And that brings us to Mr. Kiermaier. Kevin Kiermaier rated a full Oliver projection, one that put him at 4.9 fWAR based in large part on the strength of his defense, as well as a solid projected wOBA of .306.* For the record, a single season fWAR of 4.9 puts a player at about an All-Star level of performance. In 2013, Jayson Werth and Starling Marte had fWARs of 4.6, and they each had terrific seasons.
* - For comparison's sake, Oliver projected a .310 wOBA for teammate David DeJesus, and a .309 wOBA for teammate Yunel Escobar.
But even this by itself wouldn't exactly be a shocker. Pittsburgh Pirates uber-prospect Gregory Polanco, who has played quite well since being called up this season, had a projected 4.6 fWAR by Oliver. Polanco was generally considered a consensus top prospect, and a guy who could have an immediate impact in the league.
The thing that made Kiermaier's projection so strange is that he's certainly not a top prospect. Kevin Kiermaier is a former 31st round draft pick, who -- after a pretty-good-but-not-great 2013 -- vaulted up prospect lists to be Chris St. John's consensus No. 11 prospect ... in the Rays' system. And while that does qualify him as a prospect, even a guy to watch, if scouts thought he could be a five-win player in the majors, he'd be the No. 11 prospect in all of baseball, not in just the Rays' system.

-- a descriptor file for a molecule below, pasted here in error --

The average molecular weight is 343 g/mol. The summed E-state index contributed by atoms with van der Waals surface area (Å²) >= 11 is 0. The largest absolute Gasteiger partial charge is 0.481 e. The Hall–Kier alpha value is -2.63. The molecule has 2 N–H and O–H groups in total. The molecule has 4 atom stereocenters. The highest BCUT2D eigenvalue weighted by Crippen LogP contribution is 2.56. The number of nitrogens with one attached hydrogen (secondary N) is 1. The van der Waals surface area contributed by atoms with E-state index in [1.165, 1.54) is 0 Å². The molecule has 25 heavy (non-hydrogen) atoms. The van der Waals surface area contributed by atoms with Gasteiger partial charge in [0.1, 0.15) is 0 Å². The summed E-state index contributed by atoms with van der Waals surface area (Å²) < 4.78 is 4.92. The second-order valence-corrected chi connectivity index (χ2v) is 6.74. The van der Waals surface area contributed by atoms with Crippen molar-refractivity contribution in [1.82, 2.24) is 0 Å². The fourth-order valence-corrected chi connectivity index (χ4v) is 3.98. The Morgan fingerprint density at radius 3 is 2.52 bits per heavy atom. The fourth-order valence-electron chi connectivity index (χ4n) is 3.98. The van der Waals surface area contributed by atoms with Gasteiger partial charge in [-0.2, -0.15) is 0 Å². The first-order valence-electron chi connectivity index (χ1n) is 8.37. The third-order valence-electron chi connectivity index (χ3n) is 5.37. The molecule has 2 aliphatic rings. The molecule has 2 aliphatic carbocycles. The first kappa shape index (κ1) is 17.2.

Of course, Kiermaier has played quite a bit for the Rays this year, thanks to Wil Myers' injury and a lack of overall quality performance in the Tampa outfield. And if Kevin Kiermaier keeps up his current level of performance (spoiler alert: he won't), he'll be worth somewhere near 4.5 fWAR by the end of 2014, which really isn't far from what that "one system" projected him as. Kevin Kiermaier has already been worth about 1.5 fWAR.
Generally speaking, while it's not insane for a rookie outfielder to put up a gaudy WAR in a partial first season (see Yasiel Puig), most rookies simply don't perform that well out of the gate -- especially when they're not a Trout- or Harper-level prospect. But Kiermaier has hit for massive power, gotten on base at a good clip, and recorded solid defensive numbers ... in an incredibly small 86-plate-appearance sample.